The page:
12'' X 15''
Signed Lower Right in Pencil
Most remembered as a woodblock printmaker and one of the founding members of the Prairie Printmakers, Norma Bassett Hall was the only woman member of that group and the only one to establish a reputation exclusively with color prints. She was born and raised in Halsey, Oregon, and took her first art lessons at the School of the Portland Art Association, where she studied for three years. In 1915, she enrolled at the Art Institute of Chicago, graduating in 1918. There she met her future husband, Arthur William Hall, who was also a student there.
In 1942, the couple moved to Santa Fe, New Mexico where her reputation was established for her block prints of the Southwest, especially New MexicoShe began to devote a lot of time to serigraphs of local scenes and also did watercolors. The subjects of the totality of her work reflect the wide travels of the Halls and include Kansas-farm scenes, Oregon landscapes, European scenes and New Mexico pueblos.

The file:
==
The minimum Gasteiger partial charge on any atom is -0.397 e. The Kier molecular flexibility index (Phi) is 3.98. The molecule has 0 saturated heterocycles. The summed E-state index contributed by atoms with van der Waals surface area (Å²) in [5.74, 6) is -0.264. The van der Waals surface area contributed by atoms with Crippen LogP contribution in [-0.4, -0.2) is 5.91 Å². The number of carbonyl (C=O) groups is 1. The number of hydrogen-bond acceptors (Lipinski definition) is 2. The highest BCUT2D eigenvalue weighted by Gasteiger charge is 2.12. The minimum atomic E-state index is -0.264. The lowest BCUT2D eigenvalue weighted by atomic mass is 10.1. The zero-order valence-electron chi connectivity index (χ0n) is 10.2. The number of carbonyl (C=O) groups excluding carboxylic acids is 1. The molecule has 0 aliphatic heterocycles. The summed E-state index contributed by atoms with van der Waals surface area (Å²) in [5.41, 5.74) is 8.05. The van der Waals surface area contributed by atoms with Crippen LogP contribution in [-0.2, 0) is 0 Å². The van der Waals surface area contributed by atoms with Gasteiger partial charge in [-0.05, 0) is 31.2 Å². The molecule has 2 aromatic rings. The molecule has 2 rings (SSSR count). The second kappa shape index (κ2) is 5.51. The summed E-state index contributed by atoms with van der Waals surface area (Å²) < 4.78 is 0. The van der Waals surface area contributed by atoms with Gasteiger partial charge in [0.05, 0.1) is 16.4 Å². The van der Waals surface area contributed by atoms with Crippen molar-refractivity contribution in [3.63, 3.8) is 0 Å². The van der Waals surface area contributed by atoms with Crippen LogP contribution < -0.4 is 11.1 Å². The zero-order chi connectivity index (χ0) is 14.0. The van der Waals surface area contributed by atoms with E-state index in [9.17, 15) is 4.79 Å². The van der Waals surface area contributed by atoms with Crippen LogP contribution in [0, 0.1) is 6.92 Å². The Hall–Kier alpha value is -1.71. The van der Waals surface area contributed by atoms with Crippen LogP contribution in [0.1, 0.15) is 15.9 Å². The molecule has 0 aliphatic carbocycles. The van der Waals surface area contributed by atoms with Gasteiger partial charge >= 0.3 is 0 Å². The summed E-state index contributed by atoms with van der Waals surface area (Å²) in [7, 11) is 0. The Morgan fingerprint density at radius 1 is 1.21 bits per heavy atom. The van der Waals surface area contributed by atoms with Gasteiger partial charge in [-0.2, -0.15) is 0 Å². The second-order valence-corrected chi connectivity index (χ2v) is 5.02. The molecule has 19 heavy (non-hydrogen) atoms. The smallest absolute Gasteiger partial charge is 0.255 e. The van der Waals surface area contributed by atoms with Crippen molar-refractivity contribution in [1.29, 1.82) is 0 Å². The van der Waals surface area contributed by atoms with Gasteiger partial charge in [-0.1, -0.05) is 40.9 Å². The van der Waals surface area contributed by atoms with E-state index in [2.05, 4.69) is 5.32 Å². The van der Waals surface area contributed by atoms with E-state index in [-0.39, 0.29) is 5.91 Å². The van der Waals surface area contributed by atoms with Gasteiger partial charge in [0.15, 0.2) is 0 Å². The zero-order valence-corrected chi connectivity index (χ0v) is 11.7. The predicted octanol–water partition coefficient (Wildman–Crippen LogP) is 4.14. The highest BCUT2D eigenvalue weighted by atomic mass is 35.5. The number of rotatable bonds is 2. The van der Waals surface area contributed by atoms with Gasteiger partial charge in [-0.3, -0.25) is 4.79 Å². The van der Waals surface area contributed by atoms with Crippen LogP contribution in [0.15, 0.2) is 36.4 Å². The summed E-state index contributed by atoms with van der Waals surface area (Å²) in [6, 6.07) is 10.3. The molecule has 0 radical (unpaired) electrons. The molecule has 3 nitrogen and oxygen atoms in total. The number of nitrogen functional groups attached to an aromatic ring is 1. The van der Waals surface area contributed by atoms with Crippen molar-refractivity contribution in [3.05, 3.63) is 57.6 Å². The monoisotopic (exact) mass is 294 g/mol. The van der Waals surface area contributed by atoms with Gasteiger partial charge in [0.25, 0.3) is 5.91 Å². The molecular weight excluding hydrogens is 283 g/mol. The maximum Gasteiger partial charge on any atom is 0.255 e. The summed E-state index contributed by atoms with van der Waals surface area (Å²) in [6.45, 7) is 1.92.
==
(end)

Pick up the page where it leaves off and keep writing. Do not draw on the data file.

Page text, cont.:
source :The Prairie Print Makers by O' Neill & Foreman